The study included four subjects (two males, aged 35 and 38 years, and two females, aged 41 and 60 years). Their goal was to overcome depression and improve sleep deprivation, cognitive performance, social interaction, decision making, attention and focus, drug addiction and dependency, motivation, mood stabilization, happiness and well-being, and physical health and balance. Depressed subjects were recruited by telephone interview, followed by the completion of an objective survey. To administer BSC, subjects were given an initial assessment of about 60 min. during which their brains were mapped, followed by four to six consecutive sessions of 90 min. each spread over two to five days. They were asked to complete Beck’s Inventory pre-BSC and post-BSC (Beck, 1996). Our observations were recorded and stored in a computer database and subsequently analyzed. The method of BSC was according to Gerdes (2008).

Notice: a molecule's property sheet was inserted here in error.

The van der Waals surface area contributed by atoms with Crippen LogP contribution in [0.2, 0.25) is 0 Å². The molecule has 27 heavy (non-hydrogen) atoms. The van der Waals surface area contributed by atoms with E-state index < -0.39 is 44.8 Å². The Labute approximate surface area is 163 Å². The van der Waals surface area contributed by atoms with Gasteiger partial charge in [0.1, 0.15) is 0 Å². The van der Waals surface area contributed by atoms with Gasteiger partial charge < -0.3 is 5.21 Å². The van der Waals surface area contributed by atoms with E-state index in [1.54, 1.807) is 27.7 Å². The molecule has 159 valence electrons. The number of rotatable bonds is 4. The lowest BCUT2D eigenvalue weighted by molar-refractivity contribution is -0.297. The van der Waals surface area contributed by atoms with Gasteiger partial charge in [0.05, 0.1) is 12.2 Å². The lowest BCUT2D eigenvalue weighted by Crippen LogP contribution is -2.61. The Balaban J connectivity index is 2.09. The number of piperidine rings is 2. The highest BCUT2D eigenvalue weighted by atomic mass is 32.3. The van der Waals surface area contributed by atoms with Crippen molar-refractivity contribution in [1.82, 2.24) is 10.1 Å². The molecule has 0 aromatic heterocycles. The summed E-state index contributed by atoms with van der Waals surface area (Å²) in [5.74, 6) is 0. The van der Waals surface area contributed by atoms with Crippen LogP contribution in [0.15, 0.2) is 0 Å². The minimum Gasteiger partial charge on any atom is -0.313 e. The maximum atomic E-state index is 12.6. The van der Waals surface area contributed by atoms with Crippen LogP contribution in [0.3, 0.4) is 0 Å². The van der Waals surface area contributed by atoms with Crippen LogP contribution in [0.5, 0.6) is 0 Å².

After the administration of BSC, all four subjects showed positive outcomes, including reduction of Beck’s Inventory score. The response to BSC was divided into two test scores: (i) BAI score for anxiety behavior; and (ii) BDI-II score for depressive behavior. Despite individual differences, all four subjects responded to BSC and showed noticeable reduction in the two test scores. The BAI score for anxiety was reduced by 54 to 100%. The BDI-II score for depression was reduced by 43% in subject code #2 and 80 to 95% in subject code #1, #3 and #4. Reduction in these test scores is a direct reflection of their response to BSC and the depressive tendencies were either completely diminished or significantly suppressed. Their sleep improved and they also showed lower level of stress, anxiety, and substance abuse.